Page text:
Considering age, comorbidities, symptoms not related to the mass, which is a calcified meningioma that has remained stable for the last years, we decided for an expectant management.

The most important variables considered to define treatment in each case are summarized in (Table 1).

Case Variable Treatment
1 Differential diagnosis Surgery
2 Age, comorbidities Observation
3 Age, T2 signal, edema Surgery
4 Age, comorbidities, calcifications Observation

Table 1: Main variables considered for decision making and treatment adopted, according to the case.

Discussion

When dealing with an incidental meningioma we have to consider factors related to the patient and factors related to the tumor and its biology.

Age is one of the most important factors to consider in these patients. In cases 2 and 4 we adopted an expectant management because patients were old and had singnificant comorbidities. Asymptomatic meningiomas in patients older than 70 years have lower growth rates and the surgical morbidity in these patients is higher compared with younger ones, therefore, an strategy of “wait and see” is recommended by the majority of authors [9,10-12]. If the patient becomes symptomatic during follow-up interventional treatment must be considered.

On the other hand, in younger patients tumor growth is greater and tumor doubling time is shorter [4,13]. In one study the age less than or equal to 60 was associated with a significant risk of tumor growth [14]. This was one of the most important reasons to choose microsurgery in case 3, in addition to the presence of edema.

In relation to the factors linked to the tumor we have to consider the following aspects: natural history, tumor growth rate, location, initial size, presence of calcifications, signal intensity on T2-weighted MRI images and associated edema.

As we said, modern imaging techniques have allowed us to better understand the natural history of meningiomas.

Most IDMs remain stable or grow very slowly, according to the available literature [1,6,10,12]. In one study conducted by Yoneoka and collegues, 9 of 37 patients (24.3%) with incidental meningiomas showed significant growth [15]. In a series of 603 asymptomatic meningiomas, 63% did not experience growth and only 6% of the patients developed symptoms (3,9 years of followup) [10]. In another study, 65 patients with IDMs were followed for at least 10 years. The authors reported growth in 35.4% of the cases and the 15-year growth rate was 75%, concluding that long-term growth appears to be higher than expected, suggesting a more agressive treatment in young patients [1]. In this study, 84% of the patients that showed progression were treated.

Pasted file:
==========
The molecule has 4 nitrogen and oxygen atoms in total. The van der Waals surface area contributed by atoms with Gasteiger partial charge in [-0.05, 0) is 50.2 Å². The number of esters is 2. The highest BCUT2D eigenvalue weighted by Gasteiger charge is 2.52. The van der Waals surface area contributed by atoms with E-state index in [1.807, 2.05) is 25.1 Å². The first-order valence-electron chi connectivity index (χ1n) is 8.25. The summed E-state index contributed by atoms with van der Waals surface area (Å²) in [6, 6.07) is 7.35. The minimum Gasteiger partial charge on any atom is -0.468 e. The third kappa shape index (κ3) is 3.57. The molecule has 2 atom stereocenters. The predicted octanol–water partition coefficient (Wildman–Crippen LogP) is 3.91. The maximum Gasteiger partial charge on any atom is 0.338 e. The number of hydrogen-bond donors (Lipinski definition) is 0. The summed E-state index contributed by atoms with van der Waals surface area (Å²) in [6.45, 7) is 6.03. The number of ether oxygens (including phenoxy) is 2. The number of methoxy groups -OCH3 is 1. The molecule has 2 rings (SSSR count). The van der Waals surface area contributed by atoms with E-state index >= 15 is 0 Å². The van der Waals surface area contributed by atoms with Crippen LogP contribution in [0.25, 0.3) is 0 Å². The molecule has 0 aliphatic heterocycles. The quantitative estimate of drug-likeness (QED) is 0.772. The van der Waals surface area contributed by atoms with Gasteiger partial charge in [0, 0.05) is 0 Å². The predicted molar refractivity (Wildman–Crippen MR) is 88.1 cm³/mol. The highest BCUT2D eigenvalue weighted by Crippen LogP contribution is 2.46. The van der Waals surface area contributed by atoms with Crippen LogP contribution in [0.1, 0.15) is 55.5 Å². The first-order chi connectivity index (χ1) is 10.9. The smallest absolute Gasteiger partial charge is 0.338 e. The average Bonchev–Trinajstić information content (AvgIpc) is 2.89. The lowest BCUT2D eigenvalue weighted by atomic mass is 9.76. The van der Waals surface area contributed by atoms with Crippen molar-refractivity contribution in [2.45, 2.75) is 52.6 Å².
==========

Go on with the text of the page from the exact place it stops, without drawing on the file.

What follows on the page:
Tumor growth has been defined as an increase of 2 or 5 mm in diameter [7], an anual growth rate greater than 1 cc [15] or an increase of 15% of the volume [16]. Volumetric analysis has shown to be more sensitive than the measurement of the linear diameter when estimating tumor growth, particularly in skull base meningiomas which can adopt irregular shapes. In one of the studies with more number of conservatively treated meningiomas, Oya et al. observed tumor growth in 74% of the cases using volumetric analysis compared with 44% when diameter measurement was used, showing the higher sensitivity of the former method [14].

The growth pattern of meningiomas can be variable. Some tumors grow exponentially, others follow a linear pattern and others can exhibit a more complex pattern; with an initial exponential growth, then a linear growth and finally reaching a plateau17. This latter pattern could explain the higher growth seen in younger patients [6,15,17] and in smaller tumors [6,12,17,18], but this last point is supported only by some authors.